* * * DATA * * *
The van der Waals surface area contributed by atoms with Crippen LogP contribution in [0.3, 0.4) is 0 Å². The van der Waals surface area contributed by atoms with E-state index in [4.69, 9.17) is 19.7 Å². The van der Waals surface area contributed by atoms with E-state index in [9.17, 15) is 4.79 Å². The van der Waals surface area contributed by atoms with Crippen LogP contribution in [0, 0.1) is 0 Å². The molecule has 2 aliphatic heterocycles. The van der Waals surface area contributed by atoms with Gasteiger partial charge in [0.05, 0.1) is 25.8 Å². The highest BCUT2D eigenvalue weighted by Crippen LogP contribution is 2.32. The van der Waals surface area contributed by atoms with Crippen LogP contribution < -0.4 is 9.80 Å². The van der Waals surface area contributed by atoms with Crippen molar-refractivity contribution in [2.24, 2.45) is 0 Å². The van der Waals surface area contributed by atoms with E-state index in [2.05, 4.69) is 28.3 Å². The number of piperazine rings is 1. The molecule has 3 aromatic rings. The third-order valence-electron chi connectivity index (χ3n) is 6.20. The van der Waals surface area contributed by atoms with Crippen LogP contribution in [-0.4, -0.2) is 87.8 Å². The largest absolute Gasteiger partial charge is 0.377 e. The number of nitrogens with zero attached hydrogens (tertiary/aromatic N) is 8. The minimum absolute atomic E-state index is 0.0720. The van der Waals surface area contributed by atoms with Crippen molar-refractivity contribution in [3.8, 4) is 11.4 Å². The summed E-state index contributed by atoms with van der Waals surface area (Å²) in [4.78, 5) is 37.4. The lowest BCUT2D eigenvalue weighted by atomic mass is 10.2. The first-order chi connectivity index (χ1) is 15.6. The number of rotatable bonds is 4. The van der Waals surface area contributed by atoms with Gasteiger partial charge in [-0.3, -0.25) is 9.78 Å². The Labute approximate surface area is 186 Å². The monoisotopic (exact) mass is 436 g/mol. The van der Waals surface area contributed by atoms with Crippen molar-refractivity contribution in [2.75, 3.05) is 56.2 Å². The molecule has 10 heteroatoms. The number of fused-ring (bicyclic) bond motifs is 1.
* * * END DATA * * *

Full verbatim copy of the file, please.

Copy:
The van der Waals surface area contributed by atoms with Crippen LogP contribution in [0.3, 0.4) is 0 Å². The van der Waals surface area contributed by atoms with E-state index in [4.69, 9.17) is 19.7 Å². The van der Waals surface area contributed by atoms with E-state index in [9.17, 15) is 4.79 Å². The van der Waals surface area contributed by atoms with Crippen LogP contribution in [0, 0.1) is 0 Å². The molecule has 2 aliphatic heterocycles. The van der Waals surface area contributed by atoms with Gasteiger partial charge in [0.05, 0.1) is 25.8 Å². The highest BCUT2D eigenvalue weighted by Crippen LogP contribution is 2.32. The van der Waals surface area contributed by atoms with Crippen LogP contribution < -0.4 is 9.80 Å². The van der Waals surface area contributed by atoms with Crippen molar-refractivity contribution in [2.24, 2.45) is 0 Å². The van der Waals surface area contributed by atoms with E-state index in [2.05, 4.69) is 28.3 Å². The number of piperazine rings is 1. The molecule has 3 aromatic rings. The third-order valence-electron chi connectivity index (χ3n) is 6.20. The van der Waals surface area contributed by atoms with Crippen LogP contribution in [-0.4, -0.2) is 87.8 Å². The largest absolute Gasteiger partial charge is 0.377 e. The number of nitrogens with zero attached hydrogens (tertiary/aromatic N) is 8. The minimum absolute atomic E-state index is 0.0720. The van der Waals surface area contributed by atoms with Crippen molar-refractivity contribution in [3.8, 4) is 11.4 Å². The summed E-state index contributed by atoms with van der Waals surface area (Å²) in [4.78, 5) is 37.4. The lowest BCUT2D eigenvalue weighted by atomic mass is 10.2. The first-order chi connectivity index (χ1) is 15.6. The number of rotatable bonds is 4. The van der Waals surface area contributed by atoms with Gasteiger partial charge in [-0.3, -0.25) is 9.78 Å². The Labute approximate surface area is 186 Å². The monoisotopic (exact) mass is 436 g/mol. The van der Waals surface area contributed by atoms with Crippen molar-refractivity contribution in [2.75, 3.05) is 56.2 Å². The molecule has 10 heteroatoms. The number of fused-ring (bicyclic) bond motifs is 1.